Tattooing in North Africa, The Middle East and Balkans
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Tattooing in North Africa, The Middle East and Balkans

Article © 2010 Lars Krutak


The indelible tradition of tattooing in the Balkans also permeated a small number of indigenous groups living in northwest Greece. In the remote vastness of the Píndhos Mountains lives a population of Orthodox Christians called the Vlachsor Roumaní. The origins of the Vlachsare obscure, shrouded as they are by time, and most historians agree that they are the last remnants of the Latin speaking population that existed in the Balkans since the incorporation of ancient Macedonia into the Roman Empire in 148 B.C. Their unwritten language – Arouman – has Latin origins and can be described as a proto-Romance language mutually comprehensible to modern Romanian.

Bosnian Catholic body tattooing, late 19th century.

During Roman times the Via Egnata, an old Roman road and trade route connecting Constantinople to the Adriatic, was heavily guarded by Legionnaires who in turn trained indigenous shepherds and herdsmen along its route for military work in the high mountain passes. Greek Vlachs probably learned Latin through these working associations and down through the millennia preserved it in undisturbed form in the highlands of the largely inaccessible Píndhos.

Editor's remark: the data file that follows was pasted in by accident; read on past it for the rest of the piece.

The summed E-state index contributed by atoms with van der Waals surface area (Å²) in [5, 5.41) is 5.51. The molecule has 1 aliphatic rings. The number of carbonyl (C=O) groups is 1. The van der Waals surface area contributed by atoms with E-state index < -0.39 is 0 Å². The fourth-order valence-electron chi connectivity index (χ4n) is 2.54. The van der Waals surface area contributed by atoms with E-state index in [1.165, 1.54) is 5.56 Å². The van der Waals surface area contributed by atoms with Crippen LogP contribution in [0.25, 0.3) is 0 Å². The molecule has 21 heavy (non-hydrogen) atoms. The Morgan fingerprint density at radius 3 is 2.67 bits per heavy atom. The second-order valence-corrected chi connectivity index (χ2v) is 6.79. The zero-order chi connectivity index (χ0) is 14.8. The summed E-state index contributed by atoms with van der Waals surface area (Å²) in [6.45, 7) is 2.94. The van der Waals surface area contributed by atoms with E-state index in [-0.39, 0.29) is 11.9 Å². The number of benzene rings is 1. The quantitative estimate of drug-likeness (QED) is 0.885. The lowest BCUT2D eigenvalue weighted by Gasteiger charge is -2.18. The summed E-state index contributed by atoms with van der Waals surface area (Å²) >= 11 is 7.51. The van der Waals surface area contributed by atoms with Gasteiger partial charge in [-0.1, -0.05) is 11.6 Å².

As late as the early 15th century, the Vlachswere a powerful independent kingdom in parts of Bulgaria and Greece. But within a century the Ottoman Turks conquered the Balkans and most of Eastern Europe eventually collapsing Vlach autonomy in their core area for the next six-hundred years.

Crucifix tattoo on the forehead of a Bosnian
woman, 2000. Photograph © Michael Laukien.

Today, the Vlachsare a minority population in an overwhelmingly Greek state. But they continue to retain their traditional dress, language, and indelible customs – including tattoo. Although increasingly rare, traditional Vlachtattoo exists on only a handful of elderly women in the Píndhos region. These marks, tattooed on the skin by old Vlachwomen, not only reaffirmed their Orthodox Christian belief, but also affected powerful charms against the evil eye and other disease spread by spirits encountered while herding sheep and other domesticates in the wilderness.

Lampblack, the finely powdered soot derived from charcoal, was chosen as tattoo pigment because it was believed to have purificatory power. Charcoal was utilized at Vlach funerals to not only repel the spirit of the recently deceased, but also to prevent spirit possession. Through such associations, it would seem that Vlach tattoo pigment perhaps held baraka-like power, acting to both purify and protect the physical body from disembodied metaphysical forces met in the local landscape.

Bosnian Catholic tattoos, ca. 1908.Bosnian Catholic tattoos, ca. 1908.


Tattooed Vlach woman. Giannoula Giannaki was born in Albania in 1906 and later moved to northern Greece. At the time of this photograph (2002) she was one of only a handful of tattooed Aromanian Vlachs still living in Greece. Giannoula wears a large, faded cruciform design on her right forearm and forehead. Her mother wore five cruciforms upon her brow. Photographs © Lars Krutak.


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Museum photo gallery of the images on this page may be seen here.

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